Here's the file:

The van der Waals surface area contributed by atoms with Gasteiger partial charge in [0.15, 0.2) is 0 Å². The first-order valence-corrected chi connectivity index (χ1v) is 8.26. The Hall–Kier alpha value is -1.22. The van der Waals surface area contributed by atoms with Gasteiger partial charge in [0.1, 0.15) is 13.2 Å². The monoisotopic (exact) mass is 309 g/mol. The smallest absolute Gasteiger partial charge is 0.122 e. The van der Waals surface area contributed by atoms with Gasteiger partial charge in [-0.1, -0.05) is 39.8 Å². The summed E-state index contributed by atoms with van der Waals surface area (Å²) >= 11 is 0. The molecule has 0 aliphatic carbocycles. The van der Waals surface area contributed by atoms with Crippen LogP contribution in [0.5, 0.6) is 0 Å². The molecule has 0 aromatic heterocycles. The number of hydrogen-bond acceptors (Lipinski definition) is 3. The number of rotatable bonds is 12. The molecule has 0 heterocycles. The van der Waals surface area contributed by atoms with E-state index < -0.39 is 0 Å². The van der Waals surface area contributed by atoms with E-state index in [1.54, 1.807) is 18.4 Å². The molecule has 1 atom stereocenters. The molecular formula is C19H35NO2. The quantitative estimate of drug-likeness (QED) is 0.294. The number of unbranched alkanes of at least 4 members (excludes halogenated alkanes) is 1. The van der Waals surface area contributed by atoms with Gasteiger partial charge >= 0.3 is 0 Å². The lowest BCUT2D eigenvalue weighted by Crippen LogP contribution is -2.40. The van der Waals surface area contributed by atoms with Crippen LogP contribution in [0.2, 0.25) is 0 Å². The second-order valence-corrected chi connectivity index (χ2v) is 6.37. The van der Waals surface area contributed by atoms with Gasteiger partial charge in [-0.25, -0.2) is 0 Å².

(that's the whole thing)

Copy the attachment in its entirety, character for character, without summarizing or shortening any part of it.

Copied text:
The van der Waals surface area contributed by atoms with Gasteiger partial charge in [0.15, 0.2) is 0 Å². The first-order valence-corrected chi connectivity index (χ1v) is 8.26. The Hall–Kier alpha value is -1.22. The van der Waals surface area contributed by atoms with Gasteiger partial charge in [0.1, 0.15) is 13.2 Å². The monoisotopic (exact) mass is 309 g/mol. The smallest absolute Gasteiger partial charge is 0.122 e. The van der Waals surface area contributed by atoms with Gasteiger partial charge in [-0.1, -0.05) is 39.8 Å². The summed E-state index contributed by atoms with van der Waals surface area (Å²) >= 11 is 0. The molecule has 0 aliphatic carbocycles. The van der Waals surface area contributed by atoms with Crippen LogP contribution in [0.5, 0.6) is 0 Å². The molecule has 0 aromatic heterocycles. The number of hydrogen-bond acceptors (Lipinski definition) is 3. The number of rotatable bonds is 12. The molecule has 0 heterocycles. The van der Waals surface area contributed by atoms with E-state index < -0.39 is 0 Å². The van der Waals surface area contributed by atoms with E-state index in [1.54, 1.807) is 18.4 Å². The molecule has 1 atom stereocenters. The molecular formula is C19H35NO2. The quantitative estimate of drug-likeness (QED) is 0.294. The number of unbranched alkanes of at least 4 members (excludes halogenated alkanes) is 1. The van der Waals surface area contributed by atoms with Gasteiger partial charge >= 0.3 is 0 Å². The lowest BCUT2D eigenvalue weighted by Crippen LogP contribution is -2.40. The van der Waals surface area contributed by atoms with Crippen LogP contribution in [0.2, 0.25) is 0 Å². The second-order valence-corrected chi connectivity index (χ2v) is 6.37. The van der Waals surface area contributed by atoms with Gasteiger partial charge in [-0.25, -0.2) is 0 Å².